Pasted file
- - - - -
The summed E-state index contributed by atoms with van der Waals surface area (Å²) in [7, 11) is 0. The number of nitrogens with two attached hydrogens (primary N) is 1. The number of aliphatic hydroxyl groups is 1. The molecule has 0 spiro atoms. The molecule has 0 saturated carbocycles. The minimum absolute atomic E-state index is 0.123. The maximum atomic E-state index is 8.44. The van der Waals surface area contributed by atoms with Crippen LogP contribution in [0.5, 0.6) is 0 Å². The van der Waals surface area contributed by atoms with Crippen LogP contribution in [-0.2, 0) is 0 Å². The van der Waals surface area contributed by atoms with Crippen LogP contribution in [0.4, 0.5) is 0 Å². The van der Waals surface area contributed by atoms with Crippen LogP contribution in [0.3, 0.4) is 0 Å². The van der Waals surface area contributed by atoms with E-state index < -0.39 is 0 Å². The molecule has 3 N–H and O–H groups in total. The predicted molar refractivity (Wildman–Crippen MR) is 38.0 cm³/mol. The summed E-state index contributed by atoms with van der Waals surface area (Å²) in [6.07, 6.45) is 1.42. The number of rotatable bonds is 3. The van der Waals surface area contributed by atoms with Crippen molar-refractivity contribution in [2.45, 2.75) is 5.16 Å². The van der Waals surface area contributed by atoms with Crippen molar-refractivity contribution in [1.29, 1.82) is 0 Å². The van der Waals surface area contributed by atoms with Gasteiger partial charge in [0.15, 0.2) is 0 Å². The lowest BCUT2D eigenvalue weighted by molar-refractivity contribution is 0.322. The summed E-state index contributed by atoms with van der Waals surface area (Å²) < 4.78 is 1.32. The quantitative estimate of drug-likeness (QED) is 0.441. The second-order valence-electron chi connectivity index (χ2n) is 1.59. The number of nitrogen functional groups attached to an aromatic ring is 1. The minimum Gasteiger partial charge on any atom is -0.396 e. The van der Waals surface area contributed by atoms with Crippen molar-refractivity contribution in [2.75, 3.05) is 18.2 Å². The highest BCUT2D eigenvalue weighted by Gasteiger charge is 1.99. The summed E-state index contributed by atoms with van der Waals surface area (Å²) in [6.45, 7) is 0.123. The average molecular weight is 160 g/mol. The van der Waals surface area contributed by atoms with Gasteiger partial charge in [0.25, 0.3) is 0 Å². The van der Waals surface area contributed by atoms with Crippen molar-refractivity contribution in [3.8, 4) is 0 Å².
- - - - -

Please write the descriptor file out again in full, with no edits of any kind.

The summed E-state index contributed by atoms with van der Waals surface area (Å²) in [7, 11) is 0. The number of nitrogens with two attached hydrogens (primary N) is 1. The number of aliphatic hydroxyl groups is 1. The molecule has 0 spiro atoms. The molecule has 0 saturated carbocycles. The minimum absolute atomic E-state index is 0.123. The maximum atomic E-state index is 8.44. The van der Waals surface area contributed by atoms with Crippen LogP contribution in [0.5, 0.6) is 0 Å². The van der Waals surface area contributed by atoms with Crippen LogP contribution in [-0.2, 0) is 0 Å². The van der Waals surface area contributed by atoms with Crippen LogP contribution in [0.4, 0.5) is 0 Å². The van der Waals surface area contributed by atoms with Crippen LogP contribution in [0.3, 0.4) is 0 Å². The van der Waals surface area contributed by atoms with E-state index < -0.39 is 0 Å². The molecule has 3 N–H and O–H groups in total. The predicted molar refractivity (Wildman–Crippen MR) is 38.0 cm³/mol. The summed E-state index contributed by atoms with van der Waals surface area (Å²) in [6.07, 6.45) is 1.42. The number of rotatable bonds is 3. The van der Waals surface area contributed by atoms with Crippen molar-refractivity contribution in [2.45, 2.75) is 5.16 Å². The van der Waals surface area contributed by atoms with Crippen molar-refractivity contribution in [1.29, 1.82) is 0 Å². The van der Waals surface area contributed by atoms with Gasteiger partial charge in [0.15, 0.2) is 0 Å². The lowest BCUT2D eigenvalue weighted by molar-refractivity contribution is 0.322. The summed E-state index contributed by atoms with van der Waals surface area (Å²) < 4.78 is 1.32. The quantitative estimate of drug-likeness (QED) is 0.441. The second-order valence-electron chi connectivity index (χ2n) is 1.59. The number of nitrogen functional groups attached to an aromatic ring is 1. The minimum Gasteiger partial charge on any atom is -0.396 e. The van der Waals surface area contributed by atoms with Crippen molar-refractivity contribution in [2.75, 3.05) is 18.2 Å². The highest BCUT2D eigenvalue weighted by Gasteiger charge is 1.99. The summed E-state index contributed by atoms with van der Waals surface area (Å²) in [6.45, 7) is 0.123. The average molecular weight is 160 g/mol. The van der Waals surface area contributed by atoms with Gasteiger partial charge in [0.25, 0.3) is 0 Å². The van der Waals surface area contributed by atoms with Crippen molar-refractivity contribution in [3.8, 4) is 0 Å².